Dear Mr. President,
I was pleasantly surprised to learn tonight that my generation has a name. We are, apparently, the Millennials. (I don't recall being asked for input when this name was chosen. I doubt I'd have approved, but I suppose it's better than "Generation Y") Timothy Egan is calling on us to "save" our country from the boomers. I have a lot of respect for Mr. Egan, and I did find it surprising to learn that more 18-29 year olds voted in 2008 than those over 65. This has clearly not escaped the notice of Organizing For America, which almost daily contacts me asking for participation or support. I am comforted by this. Demographics are on my side, as the ruling class of this country grows (slowly) younger, my hope is that things will (slowly) improve. I think Egan's points are well-taken; my generation's views on gay rights, environmental issues and the wars launched under President Bush may have been ahead of our time and now widely accepted. However, our participation has done little to fundamentally change the system or the way we ourselves are perceived by those in power. (Evidenced even here, by Egan's quip about our ability to leave our facebook pages long enough to elect you, forgetting, perhaps, the role that social networking and blogs played in that election.)
This thought strikes me most often when I am asked about my tattoos. I have seven, and will soon have eight. According to a recent post on the freakonomics blog, 36 percent of 18-25 year olds, and 40 percent of 26-40 year olds have tattoos. When people express their concern that the body art I have no will be detrimental to my professional success, I like to consider this statistic. I currently have a job where, despite making less than $10/hour and having little to no consequence in society, I have to keep my tattoos covered up. I respect that, as my employer, this company can make me wear whatever it pleases. I do not generally find that my tattoos affect my ability to make coffee, or my customer's enjoyment of said coffee. While I do think that my tattoos say something about me as a person, I don't think that having tattoos in general does. I reject the notion that they make me less professional or respectable, and that is because I respect myself (and my professionalism) more than I care for the opinions of those who would judge me on what they see. (Arrogance? Perhaps. I'll call it self-assurance and be quite content to keep it. ) My generation's willingness to accept a person for what is on the inside may largely be attributed to the often-faceless modes of interaction we have with one another online, and helps us to get past the kind of appearance-based prejudices that still hinder our parents.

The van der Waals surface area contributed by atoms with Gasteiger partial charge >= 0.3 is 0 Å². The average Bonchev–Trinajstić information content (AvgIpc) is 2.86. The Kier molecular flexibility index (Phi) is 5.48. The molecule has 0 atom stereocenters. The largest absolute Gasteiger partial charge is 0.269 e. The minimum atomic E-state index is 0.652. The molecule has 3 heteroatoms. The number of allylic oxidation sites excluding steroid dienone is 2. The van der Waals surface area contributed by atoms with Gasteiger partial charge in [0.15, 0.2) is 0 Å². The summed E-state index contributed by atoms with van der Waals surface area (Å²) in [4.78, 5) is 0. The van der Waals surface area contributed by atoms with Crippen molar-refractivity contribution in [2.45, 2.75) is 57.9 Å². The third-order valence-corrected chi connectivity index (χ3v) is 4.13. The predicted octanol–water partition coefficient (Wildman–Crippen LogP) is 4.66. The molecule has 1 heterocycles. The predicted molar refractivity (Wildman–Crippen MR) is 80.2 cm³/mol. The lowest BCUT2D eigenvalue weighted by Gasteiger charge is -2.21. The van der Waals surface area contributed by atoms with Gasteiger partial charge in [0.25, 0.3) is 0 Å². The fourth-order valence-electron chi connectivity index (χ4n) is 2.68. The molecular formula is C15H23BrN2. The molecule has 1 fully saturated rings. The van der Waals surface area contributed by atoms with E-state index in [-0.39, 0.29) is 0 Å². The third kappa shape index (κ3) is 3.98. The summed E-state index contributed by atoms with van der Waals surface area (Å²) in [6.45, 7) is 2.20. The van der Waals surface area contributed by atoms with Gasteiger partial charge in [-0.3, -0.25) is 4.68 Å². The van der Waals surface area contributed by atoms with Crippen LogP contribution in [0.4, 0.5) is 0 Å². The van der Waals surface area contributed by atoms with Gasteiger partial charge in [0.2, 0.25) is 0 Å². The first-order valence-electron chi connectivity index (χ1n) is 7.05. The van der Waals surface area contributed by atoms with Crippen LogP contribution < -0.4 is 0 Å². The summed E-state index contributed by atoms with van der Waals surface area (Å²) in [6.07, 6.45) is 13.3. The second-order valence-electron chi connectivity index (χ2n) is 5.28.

But my generation has our faults, too. We often mistake awareness for action; blogging about something or updating our facebook status to support a cause is fine and good, but we vote most effectively with our dollar, and too many of us forget our idealism once we have to put money on it. Our demographic being among the most targeted by advertisers, we ought to have a greater impact on the policies of those companies whose products we consume than we do our government. I have many friends who are game for any kind of political discussion or debate, but who grow defensive and angry when their own purchasing decisions are called into question. If we're really going to steer this country in a better direction than our parents, we have to put our money where our well-intentioned tweets are.
I respect your and OFA's efforts to engage us; I can offer my personal pledge to do my part to help elect progressive candidates in 2010. But beyond voting, beyond organizing voting efforts, my generation has to do more. Egan, and OFA, are not asking us to save the country with our progressive vision, they're asking us to do so by electing the last generation of progressives. To show up on election day, and then to let the grown-ups take things from there. I think it's time that more of us ran for local, state and federal office ourselves; that we begin shaping our destinies through direct participation and not just by voting.
Finally, I'd like to acknowledge the death of one Millennial, Turkish-American Furkan Dogan, who, at 19, was killed on the Mavi Marmara, attempting to do bring hope and aid to the people of Gaza. His death ought to remind all of us, young and old, to honor those giving their lives for justice. If we had more elected officials willing to demonstrate this kind of courage, perhaps the youth of this nation would not be called upon to do it for them.
And now, I return to my mindless social networking. See you on Election Day.